I like to set high goals for myself and enjoy the journey to achieve them, says Motus CFO, Ockert Janse van Rensburg

Motus Corporation CFO Ockert Janse van Rensburg is extremely ambitious - literally - having climbed some of the world's highest mountains

By Toni Muir

“My forte has always been juggling things. I suppose that’s part of a CFO’s job these days – juggling many different tasks all at once,” says the Motus Corporation’s chief financial officer, who confesses that he is an “extremely ambitious person”. Ockert spoke to CFO South Africa about his career, which has seen him progress quickly through the ranks, had him involved in a massive management buyout, and pushed him to climb some of the world’s highest mountains.

Ockert has climbed several of what he calls “meaningful” mountains above 4,000 metres, and says the European ones stand out as the more memorable because they were “extremely dangerous”. He proudly shows several photographs of himself standing on the snowy slopes of one of the mountains he so courageously conquered, ice axe in hand, broad smile on his face. “If I set out to achieve a particular objective, I will plan, direct, organise and control it until it’s done. I think that’s the way I go about things.”

As a leader of a team, you need to be very deliberate to scale scary summits, says Ockert.

“Even though you know where the final destination is, it takes time to get there. You eat an elephant one bite at a time. Never try to put the ultimate goal in front of your nose right at the beginning. Rather, put the final objective in the distance and understand that you need to achieve countless numbers of small things along the way."

"When you are taking a team along on a journey like that, it would be overwhelming to expose everyone to the larger objective on day one. Over time you will expose everyone to the final destination, but you have to put different stretched, but achievable, goals in front of them on a continuous basis.”

Hydrate and fuel
The key to this is continuous appraisal and interaction with your team, he says. “When you climb mountains, you have to do exactly the same. You have to hydrate and fuel your body and you need to monitor the team you are travelling with. The health and progression of every team member will determine the ultimate success of the task at hand.”

Trust is another important factor, the CFO says. “You need to explicitly trust the people around you. People working for you must trust you fully, and you need to trust them. On day one I’ll trust you completely. You don’t have to earn trust in my team, I’ll give it to you, but if you break that trust then it’s on you.”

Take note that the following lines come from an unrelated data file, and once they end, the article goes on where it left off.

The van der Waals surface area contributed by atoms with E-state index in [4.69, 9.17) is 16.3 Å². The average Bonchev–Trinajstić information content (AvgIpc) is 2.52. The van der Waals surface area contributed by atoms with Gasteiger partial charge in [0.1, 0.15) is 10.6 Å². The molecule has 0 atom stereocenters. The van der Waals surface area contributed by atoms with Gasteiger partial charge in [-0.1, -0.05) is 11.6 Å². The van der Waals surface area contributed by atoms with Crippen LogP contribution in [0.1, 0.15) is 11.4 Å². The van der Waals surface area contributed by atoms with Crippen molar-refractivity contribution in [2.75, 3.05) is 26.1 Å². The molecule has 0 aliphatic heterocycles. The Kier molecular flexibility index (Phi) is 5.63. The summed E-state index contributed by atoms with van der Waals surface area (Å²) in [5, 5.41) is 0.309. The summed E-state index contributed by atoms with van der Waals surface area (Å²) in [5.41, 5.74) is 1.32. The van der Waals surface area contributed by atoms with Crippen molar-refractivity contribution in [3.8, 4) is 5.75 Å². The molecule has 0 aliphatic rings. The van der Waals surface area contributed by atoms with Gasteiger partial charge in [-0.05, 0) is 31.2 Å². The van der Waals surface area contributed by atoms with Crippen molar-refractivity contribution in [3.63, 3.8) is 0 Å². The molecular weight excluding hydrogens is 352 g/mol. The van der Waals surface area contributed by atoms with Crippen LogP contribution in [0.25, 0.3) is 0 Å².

Such a driven individual must surely have had his career plans mapped out from early on? Ockert says that although he’s always had a passion for numbers, there was a brief moment when he thought he might be better suited to the legal profession. “After becoming a CA, I did an H.Dip in corporate law. Maybe that got it out of my system! But in truth, it put me in good stead, as a lot of what passes across your desk as a CFO is rooted in legal matters. So, it’s been hugely beneficial. I now have a better feel for some of the legal aspects and it gives me a different perspective on certain situations.”

Gaborone
Ockert completed his articles at PwC and although he says he never wanted to be an auditor, he spent a significant chunk of his career – 12 years – at the firm. At the age of 31, Ockert became an audit partner at the firm and also gained some valuable African experience by agreeing to move to Gaborone, Botswana, to run engagements there. He convinced his wife that the move would be a good one, and with one child in tow, off they went. “It was a complete let-go of your natural environment and a leap of faith,” Ockert recalls. “It was quite a lot for the family to get used to, but it was worth our while to experience different things. Otherwise you get too accustomed to your life in a certain kind of mould.”

Two years later, when he returned to South Africa in 2007, Ockert found himself working in commerce, experiencing a “total change of profession”. He joined Foodcorp, at the time the third-largest multinational food producer in South Africa, which was non-listed and held by private equity.

“I remember the interview with the CEO of Foodcorp. He said if you want to come, then join. I said I didn’t know if it was going to suit me and he said, well I don’t know if I want you either, so let’s do a six-month contract and see how it goes. Six months turned into almost eight years!”